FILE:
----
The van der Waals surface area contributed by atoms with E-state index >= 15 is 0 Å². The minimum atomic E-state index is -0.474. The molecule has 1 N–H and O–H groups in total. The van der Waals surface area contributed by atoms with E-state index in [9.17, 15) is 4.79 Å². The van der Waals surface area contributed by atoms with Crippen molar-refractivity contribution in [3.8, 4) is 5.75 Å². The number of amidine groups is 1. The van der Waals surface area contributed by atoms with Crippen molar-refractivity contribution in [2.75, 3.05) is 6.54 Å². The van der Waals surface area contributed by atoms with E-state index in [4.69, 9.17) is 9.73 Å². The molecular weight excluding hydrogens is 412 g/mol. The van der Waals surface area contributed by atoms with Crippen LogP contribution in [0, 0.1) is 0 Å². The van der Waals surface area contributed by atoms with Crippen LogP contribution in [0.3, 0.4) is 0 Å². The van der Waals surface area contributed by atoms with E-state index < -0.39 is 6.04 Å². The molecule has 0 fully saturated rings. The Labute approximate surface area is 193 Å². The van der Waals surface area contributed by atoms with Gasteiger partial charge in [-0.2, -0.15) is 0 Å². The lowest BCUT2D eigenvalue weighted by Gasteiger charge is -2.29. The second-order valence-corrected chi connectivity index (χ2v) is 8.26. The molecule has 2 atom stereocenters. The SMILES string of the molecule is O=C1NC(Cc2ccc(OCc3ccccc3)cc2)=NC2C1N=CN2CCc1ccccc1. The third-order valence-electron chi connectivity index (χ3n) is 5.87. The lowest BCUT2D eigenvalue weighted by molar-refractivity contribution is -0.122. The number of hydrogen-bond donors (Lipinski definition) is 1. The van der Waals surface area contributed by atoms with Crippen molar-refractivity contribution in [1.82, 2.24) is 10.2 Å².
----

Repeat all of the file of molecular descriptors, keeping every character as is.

The van der Waals surface area contributed by atoms with E-state index >= 15 is 0 Å². The minimum atomic E-state index is -0.474. The molecule has 1 N–H and O–H groups in total. The van der Waals surface area contributed by atoms with E-state index in [9.17, 15) is 4.79 Å². The van der Waals surface area contributed by atoms with Crippen molar-refractivity contribution in [3.8, 4) is 5.75 Å². The number of amidine groups is 1. The van der Waals surface area contributed by atoms with Crippen molar-refractivity contribution in [2.75, 3.05) is 6.54 Å². The van der Waals surface area contributed by atoms with E-state index in [4.69, 9.17) is 9.73 Å². The molecular weight excluding hydrogens is 412 g/mol. The van der Waals surface area contributed by atoms with Crippen LogP contribution in [0, 0.1) is 0 Å². The van der Waals surface area contributed by atoms with Crippen LogP contribution in [0.3, 0.4) is 0 Å². The van der Waals surface area contributed by atoms with E-state index < -0.39 is 6.04 Å². The molecule has 0 fully saturated rings. The Labute approximate surface area is 193 Å². The van der Waals surface area contributed by atoms with Gasteiger partial charge in [-0.2, -0.15) is 0 Å². The lowest BCUT2D eigenvalue weighted by Gasteiger charge is -2.29. The second-order valence-corrected chi connectivity index (χ2v) is 8.26. The molecule has 2 atom stereocenters. The SMILES string of the molecule is O=C1NC(Cc2ccc(OCc3ccccc3)cc2)=NC2C1N=CN2CCc1ccccc1. The third-order valence-electron chi connectivity index (χ3n) is 5.87. The lowest BCUT2D eigenvalue weighted by molar-refractivity contribution is -0.122. The number of hydrogen-bond donors (Lipinski definition) is 1. The van der Waals surface area contributed by atoms with Crippen molar-refractivity contribution in [1.82, 2.24) is 10.2 Å².